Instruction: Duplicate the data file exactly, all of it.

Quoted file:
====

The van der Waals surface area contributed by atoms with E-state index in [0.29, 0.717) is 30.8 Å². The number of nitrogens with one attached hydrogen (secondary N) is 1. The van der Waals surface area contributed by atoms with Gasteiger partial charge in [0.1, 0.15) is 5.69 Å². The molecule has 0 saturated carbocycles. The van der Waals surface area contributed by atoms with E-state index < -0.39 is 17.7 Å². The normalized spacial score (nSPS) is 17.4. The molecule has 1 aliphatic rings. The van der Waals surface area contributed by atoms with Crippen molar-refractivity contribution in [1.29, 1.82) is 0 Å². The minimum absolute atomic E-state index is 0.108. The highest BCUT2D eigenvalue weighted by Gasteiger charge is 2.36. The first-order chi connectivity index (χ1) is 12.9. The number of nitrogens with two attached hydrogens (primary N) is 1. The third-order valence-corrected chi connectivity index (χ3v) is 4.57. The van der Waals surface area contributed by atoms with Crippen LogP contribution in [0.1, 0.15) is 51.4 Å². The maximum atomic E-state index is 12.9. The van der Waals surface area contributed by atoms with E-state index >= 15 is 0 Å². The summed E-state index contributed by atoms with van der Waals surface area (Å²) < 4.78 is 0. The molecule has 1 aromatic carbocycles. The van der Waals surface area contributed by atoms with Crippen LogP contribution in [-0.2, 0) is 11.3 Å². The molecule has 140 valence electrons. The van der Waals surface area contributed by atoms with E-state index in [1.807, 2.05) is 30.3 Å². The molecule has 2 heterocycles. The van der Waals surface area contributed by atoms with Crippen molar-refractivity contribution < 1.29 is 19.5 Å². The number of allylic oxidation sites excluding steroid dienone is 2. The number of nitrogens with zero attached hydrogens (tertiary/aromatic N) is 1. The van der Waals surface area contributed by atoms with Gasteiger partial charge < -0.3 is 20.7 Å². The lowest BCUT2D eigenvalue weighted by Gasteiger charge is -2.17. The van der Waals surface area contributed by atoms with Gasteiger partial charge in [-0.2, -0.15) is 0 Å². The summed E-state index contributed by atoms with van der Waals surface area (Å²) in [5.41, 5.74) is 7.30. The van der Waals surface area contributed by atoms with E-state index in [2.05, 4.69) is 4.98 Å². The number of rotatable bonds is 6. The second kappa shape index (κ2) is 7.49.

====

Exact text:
The van der Waals surface area contributed by atoms with E-state index in [0.29, 0.717) is 30.8 Å². The number of nitrogens with one attached hydrogen (secondary N) is 1. The van der Waals surface area contributed by atoms with Gasteiger partial charge in [0.1, 0.15) is 5.69 Å². The molecule has 0 saturated carbocycles. The van der Waals surface area contributed by atoms with E-state index < -0.39 is 17.7 Å². The normalized spacial score (nSPS) is 17.4. The molecule has 1 aliphatic rings. The van der Waals surface area contributed by atoms with Crippen molar-refractivity contribution in [1.29, 1.82) is 0 Å². The minimum absolute atomic E-state index is 0.108. The highest BCUT2D eigenvalue weighted by Gasteiger charge is 2.36. The first-order chi connectivity index (χ1) is 12.9. The number of nitrogens with two attached hydrogens (primary N) is 1. The third-order valence-corrected chi connectivity index (χ3v) is 4.57. The van der Waals surface area contributed by atoms with Crippen LogP contribution in [0.1, 0.15) is 51.4 Å². The maximum atomic E-state index is 12.9. The van der Waals surface area contributed by atoms with E-state index >= 15 is 0 Å². The summed E-state index contributed by atoms with van der Waals surface area (Å²) < 4.78 is 0. The molecule has 1 aromatic carbocycles. The van der Waals surface area contributed by atoms with Crippen LogP contribution in [-0.2, 0) is 11.3 Å². The molecule has 140 valence electrons. The van der Waals surface area contributed by atoms with E-state index in [1.807, 2.05) is 30.3 Å². The molecule has 2 heterocycles. The van der Waals surface area contributed by atoms with Crippen molar-refractivity contribution < 1.29 is 19.5 Å². The number of allylic oxidation sites excluding steroid dienone is 2. The number of nitrogens with zero attached hydrogens (tertiary/aromatic N) is 1. The van der Waals surface area contributed by atoms with Gasteiger partial charge < -0.3 is 20.7 Å². The lowest BCUT2D eigenvalue weighted by Gasteiger charge is -2.17. The van der Waals surface area contributed by atoms with Gasteiger partial charge in [-0.2, -0.15) is 0 Å². The summed E-state index contributed by atoms with van der Waals surface area (Å²) in [5.41, 5.74) is 7.30. The van der Waals surface area contributed by atoms with E-state index in [2.05, 4.69) is 4.98 Å². The number of rotatable bonds is 6. The second kappa shape index (κ2) is 7.49.